In What Ways Do Social Liberals Seek To Amend The Classical Liberal Tradition? Are They Right To Do So?

1710 words - 7 pages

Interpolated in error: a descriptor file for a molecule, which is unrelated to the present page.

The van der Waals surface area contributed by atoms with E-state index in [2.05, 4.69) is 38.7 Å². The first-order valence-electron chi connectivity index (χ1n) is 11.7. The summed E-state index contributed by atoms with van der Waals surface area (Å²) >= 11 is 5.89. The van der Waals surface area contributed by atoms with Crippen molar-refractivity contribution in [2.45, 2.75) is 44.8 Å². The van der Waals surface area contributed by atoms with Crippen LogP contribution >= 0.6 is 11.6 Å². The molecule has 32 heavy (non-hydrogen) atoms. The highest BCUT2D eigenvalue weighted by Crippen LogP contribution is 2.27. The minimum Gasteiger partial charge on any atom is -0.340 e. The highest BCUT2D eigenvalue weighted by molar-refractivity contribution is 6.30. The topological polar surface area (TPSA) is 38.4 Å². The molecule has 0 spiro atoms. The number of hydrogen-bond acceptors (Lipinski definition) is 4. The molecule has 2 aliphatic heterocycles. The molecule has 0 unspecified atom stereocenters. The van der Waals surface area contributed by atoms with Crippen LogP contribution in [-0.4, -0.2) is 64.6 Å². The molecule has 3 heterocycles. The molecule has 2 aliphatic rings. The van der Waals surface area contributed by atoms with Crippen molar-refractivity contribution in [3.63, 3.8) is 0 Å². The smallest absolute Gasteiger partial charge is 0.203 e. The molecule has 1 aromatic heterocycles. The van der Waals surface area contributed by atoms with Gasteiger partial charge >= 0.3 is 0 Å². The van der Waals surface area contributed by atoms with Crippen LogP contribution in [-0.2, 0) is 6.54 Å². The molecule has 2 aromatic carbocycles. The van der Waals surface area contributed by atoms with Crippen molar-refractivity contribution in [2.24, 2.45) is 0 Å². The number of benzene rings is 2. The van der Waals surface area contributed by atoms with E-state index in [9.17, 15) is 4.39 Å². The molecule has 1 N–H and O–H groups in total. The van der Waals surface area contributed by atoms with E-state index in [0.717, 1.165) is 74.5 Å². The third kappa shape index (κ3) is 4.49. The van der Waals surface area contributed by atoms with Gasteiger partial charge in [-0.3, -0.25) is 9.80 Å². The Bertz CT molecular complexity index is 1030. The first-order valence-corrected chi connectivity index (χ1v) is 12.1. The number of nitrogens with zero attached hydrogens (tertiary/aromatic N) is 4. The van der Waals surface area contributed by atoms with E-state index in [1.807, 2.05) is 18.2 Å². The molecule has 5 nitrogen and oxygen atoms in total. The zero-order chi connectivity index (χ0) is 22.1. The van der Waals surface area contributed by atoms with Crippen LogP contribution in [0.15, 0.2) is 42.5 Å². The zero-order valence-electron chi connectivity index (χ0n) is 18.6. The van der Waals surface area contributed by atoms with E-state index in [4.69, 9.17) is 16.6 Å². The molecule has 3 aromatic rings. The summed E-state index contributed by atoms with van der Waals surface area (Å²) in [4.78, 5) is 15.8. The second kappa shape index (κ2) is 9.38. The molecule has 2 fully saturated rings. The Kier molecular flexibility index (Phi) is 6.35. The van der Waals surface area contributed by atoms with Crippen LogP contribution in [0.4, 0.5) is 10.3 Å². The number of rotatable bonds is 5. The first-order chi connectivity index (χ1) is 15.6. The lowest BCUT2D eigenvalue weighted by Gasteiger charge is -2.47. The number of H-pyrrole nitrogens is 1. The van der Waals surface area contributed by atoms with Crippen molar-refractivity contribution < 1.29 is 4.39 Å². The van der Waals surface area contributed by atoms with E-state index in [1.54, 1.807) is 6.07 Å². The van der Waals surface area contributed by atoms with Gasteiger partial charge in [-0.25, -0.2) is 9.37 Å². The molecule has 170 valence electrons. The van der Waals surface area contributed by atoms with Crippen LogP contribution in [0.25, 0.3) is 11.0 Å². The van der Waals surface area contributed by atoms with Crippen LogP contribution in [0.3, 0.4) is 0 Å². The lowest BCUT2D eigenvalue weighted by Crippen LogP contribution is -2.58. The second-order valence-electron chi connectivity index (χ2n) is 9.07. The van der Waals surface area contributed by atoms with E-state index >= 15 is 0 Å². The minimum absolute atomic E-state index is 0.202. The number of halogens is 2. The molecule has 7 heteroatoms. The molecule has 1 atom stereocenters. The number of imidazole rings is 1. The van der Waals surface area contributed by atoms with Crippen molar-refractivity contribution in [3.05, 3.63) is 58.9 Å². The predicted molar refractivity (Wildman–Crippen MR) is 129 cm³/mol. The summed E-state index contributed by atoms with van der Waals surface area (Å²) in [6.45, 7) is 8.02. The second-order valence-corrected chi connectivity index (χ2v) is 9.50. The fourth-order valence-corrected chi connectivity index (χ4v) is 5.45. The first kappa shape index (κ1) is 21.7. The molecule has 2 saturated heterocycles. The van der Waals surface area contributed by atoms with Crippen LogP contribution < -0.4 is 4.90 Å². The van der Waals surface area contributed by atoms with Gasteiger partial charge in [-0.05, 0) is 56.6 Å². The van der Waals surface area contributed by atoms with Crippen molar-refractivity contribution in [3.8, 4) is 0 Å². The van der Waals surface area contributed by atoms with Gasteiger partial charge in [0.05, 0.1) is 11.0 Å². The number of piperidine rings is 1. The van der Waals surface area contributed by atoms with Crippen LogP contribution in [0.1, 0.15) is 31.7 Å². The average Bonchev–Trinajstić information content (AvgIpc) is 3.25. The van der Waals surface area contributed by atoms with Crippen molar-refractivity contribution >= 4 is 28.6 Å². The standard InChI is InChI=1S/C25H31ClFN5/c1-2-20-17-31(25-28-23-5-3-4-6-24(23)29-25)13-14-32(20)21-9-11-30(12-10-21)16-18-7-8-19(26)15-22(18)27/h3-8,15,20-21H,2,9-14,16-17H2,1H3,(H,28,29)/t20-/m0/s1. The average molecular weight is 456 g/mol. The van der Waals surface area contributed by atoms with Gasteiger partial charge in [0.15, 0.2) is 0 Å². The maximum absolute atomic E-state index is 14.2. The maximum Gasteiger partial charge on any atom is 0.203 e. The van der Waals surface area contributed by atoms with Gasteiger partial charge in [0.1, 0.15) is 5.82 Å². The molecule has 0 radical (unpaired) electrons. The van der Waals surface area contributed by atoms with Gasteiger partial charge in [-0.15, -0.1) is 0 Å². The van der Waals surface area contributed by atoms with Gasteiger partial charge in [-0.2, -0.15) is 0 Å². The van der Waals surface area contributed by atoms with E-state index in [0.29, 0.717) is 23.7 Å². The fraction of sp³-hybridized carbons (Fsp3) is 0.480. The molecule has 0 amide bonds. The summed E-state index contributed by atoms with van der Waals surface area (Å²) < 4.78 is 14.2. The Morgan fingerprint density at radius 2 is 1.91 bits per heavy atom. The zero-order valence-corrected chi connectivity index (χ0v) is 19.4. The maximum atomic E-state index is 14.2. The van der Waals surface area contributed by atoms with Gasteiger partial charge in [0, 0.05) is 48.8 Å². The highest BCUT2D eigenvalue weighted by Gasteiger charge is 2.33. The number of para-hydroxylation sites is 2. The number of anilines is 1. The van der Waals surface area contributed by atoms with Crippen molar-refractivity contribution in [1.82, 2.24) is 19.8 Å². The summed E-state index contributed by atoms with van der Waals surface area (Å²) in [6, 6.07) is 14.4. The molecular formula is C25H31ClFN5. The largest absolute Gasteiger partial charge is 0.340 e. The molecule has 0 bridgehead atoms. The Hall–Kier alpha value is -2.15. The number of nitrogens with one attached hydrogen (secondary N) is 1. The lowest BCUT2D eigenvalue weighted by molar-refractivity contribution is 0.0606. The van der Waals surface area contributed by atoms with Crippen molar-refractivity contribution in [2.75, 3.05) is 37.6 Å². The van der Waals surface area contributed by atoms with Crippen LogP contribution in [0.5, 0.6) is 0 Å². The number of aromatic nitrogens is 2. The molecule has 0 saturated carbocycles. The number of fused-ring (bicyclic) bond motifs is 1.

Historians have defined the nature of liberalism in a variety of ways. Some feel liberalism is a cultural attitude; others believe it is the ideology of the rising bourgeoisie, many explaining it as opposition to excessive state power and a coherent body of principles based upon the idea of individual freedom. However, the concept of Social liberalism locates middle ground between uninhibited classical liberalism and more extreme ideologies. More a fusion of individual rights and active government, it consists of two main parts. Firstly, the social-welfare component prescribes significant social and economic functions to alleviate the effects of capitalism. The philosophy's second major component, liberalism, reaffirms classical liberalism's central values. Nevertheless, social liberalists argue that such values are not best interpreted through the tenets of laissez-faire, but rather are beneficial to the greater part of society if translated in a different tongue: that of positive liberty. In many respects one could argue that the nature of classical liberalism or "negative" liberty is less effective than its "positive" counterpart: social-liberalism, and hence the latter is justified in amending certain elements of the classical-liberal tradition, specifically high restriction on state intervention in matters of economic and individual subsistence.It is first very important to understand the fundamental distinction between the two different kinds of liberty and consequently the origins of such. In 1690 John Locke wrote the essay, Two Treatises of Government, where he redefined the relationship between government and the people, proclaiming that the state was founded and erected in order to "preserve the natural rights of it's citizens," and that if it failed to do so, the people had the responsibility to rebel improve their conditions. In the pre-industrial days of Europe and America, the poor had a relationship with the upper class that was characterised by deference towards a fraternity which wanted little or nothing do with them. Thomas Jefferson, the main proponent for the laissez-faire policy in the framing of the United States' Constitution, believed that the government would only prevent the people from living their lives freely, imposing regulations which would deteriorate the liberty on which the country was founded. This idea was coined negative liberty, because the negative or absent role of the government, would ensure the liberty of the people.As industrialization had begun its sweeping changes around the world, capital and the need for labor were growing at a unparalleled rate. Mass production was supported by the bourgeoisie, and a new self-made class of men emerged. The mentality of capitalism had shifted dramatically from a method of subsistence, to an enterprise of surplus and profits. The rise in industrialization and the need for maximum capital, led to a cruel neglect of the lower classes, and the conditions of their lives...

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